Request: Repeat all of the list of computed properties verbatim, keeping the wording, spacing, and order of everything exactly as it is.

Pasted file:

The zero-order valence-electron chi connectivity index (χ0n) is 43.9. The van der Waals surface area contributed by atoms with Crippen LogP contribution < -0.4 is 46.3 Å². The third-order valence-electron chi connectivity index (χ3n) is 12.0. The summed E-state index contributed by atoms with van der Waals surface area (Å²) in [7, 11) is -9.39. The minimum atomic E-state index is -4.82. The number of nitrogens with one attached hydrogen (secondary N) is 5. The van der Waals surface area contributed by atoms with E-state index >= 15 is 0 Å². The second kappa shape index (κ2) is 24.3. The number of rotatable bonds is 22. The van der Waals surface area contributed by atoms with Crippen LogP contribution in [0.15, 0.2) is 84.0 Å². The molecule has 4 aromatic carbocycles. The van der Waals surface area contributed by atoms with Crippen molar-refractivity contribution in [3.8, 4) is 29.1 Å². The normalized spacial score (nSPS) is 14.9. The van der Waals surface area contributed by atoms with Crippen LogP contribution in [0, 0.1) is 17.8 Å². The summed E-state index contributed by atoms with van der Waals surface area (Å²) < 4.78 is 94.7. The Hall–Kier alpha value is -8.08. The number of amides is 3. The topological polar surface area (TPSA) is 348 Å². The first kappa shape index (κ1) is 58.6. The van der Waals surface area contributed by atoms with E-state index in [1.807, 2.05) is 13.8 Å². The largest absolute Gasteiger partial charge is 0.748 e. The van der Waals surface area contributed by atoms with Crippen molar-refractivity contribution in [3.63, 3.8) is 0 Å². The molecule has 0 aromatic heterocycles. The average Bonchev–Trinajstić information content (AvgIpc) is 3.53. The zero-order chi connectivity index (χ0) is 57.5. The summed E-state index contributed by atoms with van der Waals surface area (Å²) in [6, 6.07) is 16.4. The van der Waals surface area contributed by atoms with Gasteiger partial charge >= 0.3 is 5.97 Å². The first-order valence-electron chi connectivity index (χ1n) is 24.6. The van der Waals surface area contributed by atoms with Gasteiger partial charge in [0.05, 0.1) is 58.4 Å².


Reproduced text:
The zero-order valence-electron chi connectivity index (χ0n) is 43.9. The van der Waals surface area contributed by atoms with Crippen LogP contribution < -0.4 is 46.3 Å². The third-order valence-electron chi connectivity index (χ3n) is 12.0. The summed E-state index contributed by atoms with van der Waals surface area (Å²) in [7, 11) is -9.39. The minimum atomic E-state index is -4.82. The number of nitrogens with one attached hydrogen (secondary N) is 5. The van der Waals surface area contributed by atoms with E-state index >= 15 is 0 Å². The second kappa shape index (κ2) is 24.3. The number of rotatable bonds is 22. The van der Waals surface area contributed by atoms with Crippen LogP contribution in [0.15, 0.2) is 84.0 Å². The molecule has 4 aromatic carbocycles. The van der Waals surface area contributed by atoms with Crippen molar-refractivity contribution in [3.8, 4) is 29.1 Å². The normalized spacial score (nSPS) is 14.9. The van der Waals surface area contributed by atoms with Crippen LogP contribution in [0, 0.1) is 17.8 Å². The summed E-state index contributed by atoms with van der Waals surface area (Å²) < 4.78 is 94.7. The Hall–Kier alpha value is -8.08. The number of amides is 3. The topological polar surface area (TPSA) is 348 Å². The first kappa shape index (κ1) is 58.6. The van der Waals surface area contributed by atoms with E-state index in [1.807, 2.05) is 13.8 Å². The largest absolute Gasteiger partial charge is 0.748 e. The van der Waals surface area contributed by atoms with Crippen molar-refractivity contribution in [3.63, 3.8) is 0 Å². The molecule has 0 aromatic heterocycles. The average Bonchev–Trinajstić information content (AvgIpc) is 3.53. The zero-order chi connectivity index (χ0) is 57.5. The summed E-state index contributed by atoms with van der Waals surface area (Å²) in [6, 6.07) is 16.4. The van der Waals surface area contributed by atoms with Gasteiger partial charge >= 0.3 is 5.97 Å². The first-order valence-electron chi connectivity index (χ1n) is 24.6. The van der Waals surface area contributed by atoms with Gasteiger partial charge in [0.05, 0.1) is 58.4 Å².